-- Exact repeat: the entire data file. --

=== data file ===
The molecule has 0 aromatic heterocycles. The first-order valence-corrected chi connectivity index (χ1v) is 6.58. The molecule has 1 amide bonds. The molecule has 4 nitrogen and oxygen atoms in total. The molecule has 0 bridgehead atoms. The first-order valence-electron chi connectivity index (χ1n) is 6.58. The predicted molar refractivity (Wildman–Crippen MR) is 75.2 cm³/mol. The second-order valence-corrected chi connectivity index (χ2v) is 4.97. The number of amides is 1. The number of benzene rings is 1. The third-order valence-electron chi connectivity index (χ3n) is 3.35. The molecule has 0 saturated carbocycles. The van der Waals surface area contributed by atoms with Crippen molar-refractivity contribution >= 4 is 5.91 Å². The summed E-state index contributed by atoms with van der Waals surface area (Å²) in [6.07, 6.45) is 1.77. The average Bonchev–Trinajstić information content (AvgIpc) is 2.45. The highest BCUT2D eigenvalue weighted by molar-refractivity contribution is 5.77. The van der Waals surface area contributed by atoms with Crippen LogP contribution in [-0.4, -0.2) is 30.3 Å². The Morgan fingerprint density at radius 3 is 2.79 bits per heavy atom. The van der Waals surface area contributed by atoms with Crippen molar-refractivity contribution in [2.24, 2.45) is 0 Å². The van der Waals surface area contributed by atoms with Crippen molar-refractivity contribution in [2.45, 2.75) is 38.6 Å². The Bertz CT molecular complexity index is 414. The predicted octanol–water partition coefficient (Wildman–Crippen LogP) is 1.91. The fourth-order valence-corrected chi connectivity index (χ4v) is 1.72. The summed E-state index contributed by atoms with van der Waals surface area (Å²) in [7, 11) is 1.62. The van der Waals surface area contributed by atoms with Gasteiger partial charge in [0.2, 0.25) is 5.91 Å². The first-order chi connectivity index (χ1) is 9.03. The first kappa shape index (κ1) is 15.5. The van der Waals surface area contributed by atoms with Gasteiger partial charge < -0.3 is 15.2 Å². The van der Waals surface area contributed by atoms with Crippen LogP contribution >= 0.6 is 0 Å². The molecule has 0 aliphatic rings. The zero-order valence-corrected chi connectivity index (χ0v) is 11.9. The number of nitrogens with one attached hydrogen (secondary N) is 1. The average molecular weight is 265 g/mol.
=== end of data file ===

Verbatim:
The molecule has 0 aromatic heterocycles. The first-order valence-corrected chi connectivity index (χ1v) is 6.58. The molecule has 1 amide bonds. The molecule has 4 nitrogen and oxygen atoms in total. The molecule has 0 bridgehead atoms. The first-order valence-electron chi connectivity index (χ1n) is 6.58. The predicted molar refractivity (Wildman–Crippen MR) is 75.2 cm³/mol. The second-order valence-corrected chi connectivity index (χ2v) is 4.97. The number of amides is 1. The number of benzene rings is 1. The third-order valence-electron chi connectivity index (χ3n) is 3.35. The molecule has 0 saturated carbocycles. The van der Waals surface area contributed by atoms with Crippen molar-refractivity contribution >= 4 is 5.91 Å². The summed E-state index contributed by atoms with van der Waals surface area (Å²) in [6.07, 6.45) is 1.77. The average Bonchev–Trinajstić information content (AvgIpc) is 2.45. The highest BCUT2D eigenvalue weighted by molar-refractivity contribution is 5.77. The van der Waals surface area contributed by atoms with Crippen LogP contribution in [-0.4, -0.2) is 30.3 Å². The Morgan fingerprint density at radius 3 is 2.79 bits per heavy atom. The van der Waals surface area contributed by atoms with Crippen molar-refractivity contribution in [2.24, 2.45) is 0 Å². The van der Waals surface area contributed by atoms with Crippen molar-refractivity contribution in [2.45, 2.75) is 38.6 Å². The Bertz CT molecular complexity index is 414. The predicted octanol–water partition coefficient (Wildman–Crippen LogP) is 1.91. The fourth-order valence-corrected chi connectivity index (χ4v) is 1.72. The summed E-state index contributed by atoms with van der Waals surface area (Å²) in [7, 11) is 1.62. The van der Waals surface area contributed by atoms with Gasteiger partial charge in [0.2, 0.25) is 5.91 Å². The first-order chi connectivity index (χ1) is 9.03. The first kappa shape index (κ1) is 15.5. The van der Waals surface area contributed by atoms with Gasteiger partial charge < -0.3 is 15.2 Å². The van der Waals surface area contributed by atoms with Crippen LogP contribution >= 0.6 is 0 Å². The molecule has 0 aliphatic rings. The zero-order valence-corrected chi connectivity index (χ0v) is 11.9. The number of nitrogens with one attached hydrogen (secondary N) is 1. The average molecular weight is 265 g/mol.